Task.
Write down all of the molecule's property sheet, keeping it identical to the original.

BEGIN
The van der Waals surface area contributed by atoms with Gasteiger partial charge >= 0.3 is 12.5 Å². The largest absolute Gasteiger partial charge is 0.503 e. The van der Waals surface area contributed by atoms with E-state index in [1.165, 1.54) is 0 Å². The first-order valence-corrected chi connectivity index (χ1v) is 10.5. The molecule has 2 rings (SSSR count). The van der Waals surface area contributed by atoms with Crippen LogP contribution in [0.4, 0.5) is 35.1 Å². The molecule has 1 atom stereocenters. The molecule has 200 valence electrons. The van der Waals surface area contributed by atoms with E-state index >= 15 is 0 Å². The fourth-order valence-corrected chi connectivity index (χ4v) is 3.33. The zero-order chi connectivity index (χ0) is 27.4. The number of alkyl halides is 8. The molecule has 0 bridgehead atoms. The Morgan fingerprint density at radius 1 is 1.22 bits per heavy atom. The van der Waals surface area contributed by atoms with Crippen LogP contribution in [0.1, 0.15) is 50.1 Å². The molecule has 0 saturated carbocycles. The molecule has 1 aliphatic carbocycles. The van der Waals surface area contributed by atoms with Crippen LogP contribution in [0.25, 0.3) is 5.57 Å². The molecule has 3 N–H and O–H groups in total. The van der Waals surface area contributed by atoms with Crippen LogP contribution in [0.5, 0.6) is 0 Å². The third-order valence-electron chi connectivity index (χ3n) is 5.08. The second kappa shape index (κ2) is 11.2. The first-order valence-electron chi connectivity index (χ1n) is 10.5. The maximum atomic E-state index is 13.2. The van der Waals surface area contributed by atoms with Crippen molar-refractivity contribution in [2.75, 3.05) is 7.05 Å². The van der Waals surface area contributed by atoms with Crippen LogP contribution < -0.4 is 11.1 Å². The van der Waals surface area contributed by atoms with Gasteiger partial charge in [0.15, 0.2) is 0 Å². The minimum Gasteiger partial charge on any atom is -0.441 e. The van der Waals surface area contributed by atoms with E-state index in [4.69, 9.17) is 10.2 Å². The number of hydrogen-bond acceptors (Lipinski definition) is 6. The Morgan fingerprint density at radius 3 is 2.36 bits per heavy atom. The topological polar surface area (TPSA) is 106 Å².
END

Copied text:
The van der Waals surface area contributed by atoms with Gasteiger partial charge >= 0.3 is 12.5 Å². The largest absolute Gasteiger partial charge is 0.503 e. The van der Waals surface area contributed by atoms with E-state index in [1.165, 1.54) is 0 Å². The first-order valence-corrected chi connectivity index (χ1v) is 10.5. The molecule has 2 rings (SSSR count). The van der Waals surface area contributed by atoms with Crippen LogP contribution in [0.4, 0.5) is 35.1 Å². The molecule has 1 atom stereocenters. The molecule has 200 valence electrons. The van der Waals surface area contributed by atoms with E-state index >= 15 is 0 Å². The fourth-order valence-corrected chi connectivity index (χ4v) is 3.33. The zero-order chi connectivity index (χ0) is 27.4. The number of alkyl halides is 8. The molecule has 0 bridgehead atoms. The Morgan fingerprint density at radius 1 is 1.22 bits per heavy atom. The van der Waals surface area contributed by atoms with Crippen LogP contribution in [0.1, 0.15) is 50.1 Å². The molecule has 0 saturated carbocycles. The molecule has 1 aliphatic carbocycles. The van der Waals surface area contributed by atoms with Crippen LogP contribution in [0.25, 0.3) is 5.57 Å². The molecule has 3 N–H and O–H groups in total. The van der Waals surface area contributed by atoms with Crippen LogP contribution in [0.5, 0.6) is 0 Å². The third-order valence-electron chi connectivity index (χ3n) is 5.08. The second kappa shape index (κ2) is 11.2. The first-order valence-electron chi connectivity index (χ1n) is 10.5. The maximum atomic E-state index is 13.2. The van der Waals surface area contributed by atoms with Crippen molar-refractivity contribution in [2.75, 3.05) is 7.05 Å². The van der Waals surface area contributed by atoms with Crippen LogP contribution < -0.4 is 11.1 Å². The van der Waals surface area contributed by atoms with Gasteiger partial charge in [0.15, 0.2) is 0 Å². The minimum Gasteiger partial charge on any atom is -0.441 e. The van der Waals surface area contributed by atoms with E-state index in [4.69, 9.17) is 10.2 Å². The number of hydrogen-bond acceptors (Lipinski definition) is 6. The Morgan fingerprint density at radius 3 is 2.36 bits per heavy atom. The topological polar surface area (TPSA) is 106 Å².